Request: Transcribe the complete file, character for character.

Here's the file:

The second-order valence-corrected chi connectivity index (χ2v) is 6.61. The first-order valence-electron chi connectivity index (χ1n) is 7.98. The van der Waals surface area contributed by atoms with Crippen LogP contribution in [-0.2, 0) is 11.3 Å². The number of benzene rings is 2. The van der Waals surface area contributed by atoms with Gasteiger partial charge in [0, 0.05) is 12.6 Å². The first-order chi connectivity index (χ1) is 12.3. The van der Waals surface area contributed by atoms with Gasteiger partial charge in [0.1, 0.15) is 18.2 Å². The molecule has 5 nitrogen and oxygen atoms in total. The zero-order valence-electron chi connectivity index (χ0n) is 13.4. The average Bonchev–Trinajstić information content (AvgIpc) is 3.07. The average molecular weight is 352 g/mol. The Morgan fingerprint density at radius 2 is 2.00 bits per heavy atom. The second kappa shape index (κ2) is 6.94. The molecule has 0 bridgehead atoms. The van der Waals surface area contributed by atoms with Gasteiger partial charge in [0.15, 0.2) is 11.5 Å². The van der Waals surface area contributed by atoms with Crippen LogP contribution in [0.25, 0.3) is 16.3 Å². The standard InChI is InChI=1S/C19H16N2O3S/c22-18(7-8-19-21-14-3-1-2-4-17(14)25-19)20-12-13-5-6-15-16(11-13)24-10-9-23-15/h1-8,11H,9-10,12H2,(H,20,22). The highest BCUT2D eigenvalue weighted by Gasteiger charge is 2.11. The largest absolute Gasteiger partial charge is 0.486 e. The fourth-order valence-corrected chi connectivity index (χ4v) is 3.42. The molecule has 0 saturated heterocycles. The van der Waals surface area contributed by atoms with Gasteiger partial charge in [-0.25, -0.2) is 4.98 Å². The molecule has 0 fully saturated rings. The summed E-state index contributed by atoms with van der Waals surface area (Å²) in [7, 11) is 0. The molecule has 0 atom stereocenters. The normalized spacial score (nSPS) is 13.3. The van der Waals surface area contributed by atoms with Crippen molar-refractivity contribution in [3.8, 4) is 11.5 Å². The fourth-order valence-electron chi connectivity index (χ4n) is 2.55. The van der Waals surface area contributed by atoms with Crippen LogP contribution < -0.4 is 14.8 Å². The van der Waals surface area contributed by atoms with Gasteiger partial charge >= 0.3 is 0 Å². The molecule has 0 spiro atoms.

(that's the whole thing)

The second-order valence-corrected chi connectivity index (χ2v) is 6.61. The first-order valence-electron chi connectivity index (χ1n) is 7.98. The van der Waals surface area contributed by atoms with Crippen LogP contribution in [-0.2, 0) is 11.3 Å². The number of benzene rings is 2. The van der Waals surface area contributed by atoms with Gasteiger partial charge in [0, 0.05) is 12.6 Å². The first-order chi connectivity index (χ1) is 12.3. The van der Waals surface area contributed by atoms with Gasteiger partial charge in [0.1, 0.15) is 18.2 Å². The molecule has 5 nitrogen and oxygen atoms in total. The zero-order valence-electron chi connectivity index (χ0n) is 13.4. The average Bonchev–Trinajstić information content (AvgIpc) is 3.07. The average molecular weight is 352 g/mol. The Morgan fingerprint density at radius 2 is 2.00 bits per heavy atom. The second kappa shape index (κ2) is 6.94. The molecule has 0 bridgehead atoms. The van der Waals surface area contributed by atoms with Gasteiger partial charge in [0.15, 0.2) is 11.5 Å². The van der Waals surface area contributed by atoms with Crippen LogP contribution in [0.25, 0.3) is 16.3 Å². The standard InChI is InChI=1S/C19H16N2O3S/c22-18(7-8-19-21-14-3-1-2-4-17(14)25-19)20-12-13-5-6-15-16(11-13)24-10-9-23-15/h1-8,11H,9-10,12H2,(H,20,22). The highest BCUT2D eigenvalue weighted by Gasteiger charge is 2.11. The largest absolute Gasteiger partial charge is 0.486 e. The fourth-order valence-corrected chi connectivity index (χ4v) is 3.42. The molecule has 0 saturated heterocycles. The van der Waals surface area contributed by atoms with Gasteiger partial charge in [-0.25, -0.2) is 4.98 Å². The molecule has 0 fully saturated rings. The summed E-state index contributed by atoms with van der Waals surface area (Å²) in [7, 11) is 0. The molecule has 0 atom stereocenters. The normalized spacial score (nSPS) is 13.3. The van der Waals surface area contributed by atoms with Crippen molar-refractivity contribution in [3.8, 4) is 11.5 Å². The fourth-order valence-electron chi connectivity index (χ4n) is 2.55. The van der Waals surface area contributed by atoms with Crippen LogP contribution < -0.4 is 14.8 Å². The van der Waals surface area contributed by atoms with Gasteiger partial charge >= 0.3 is 0 Å². The molecule has 0 spiro atoms.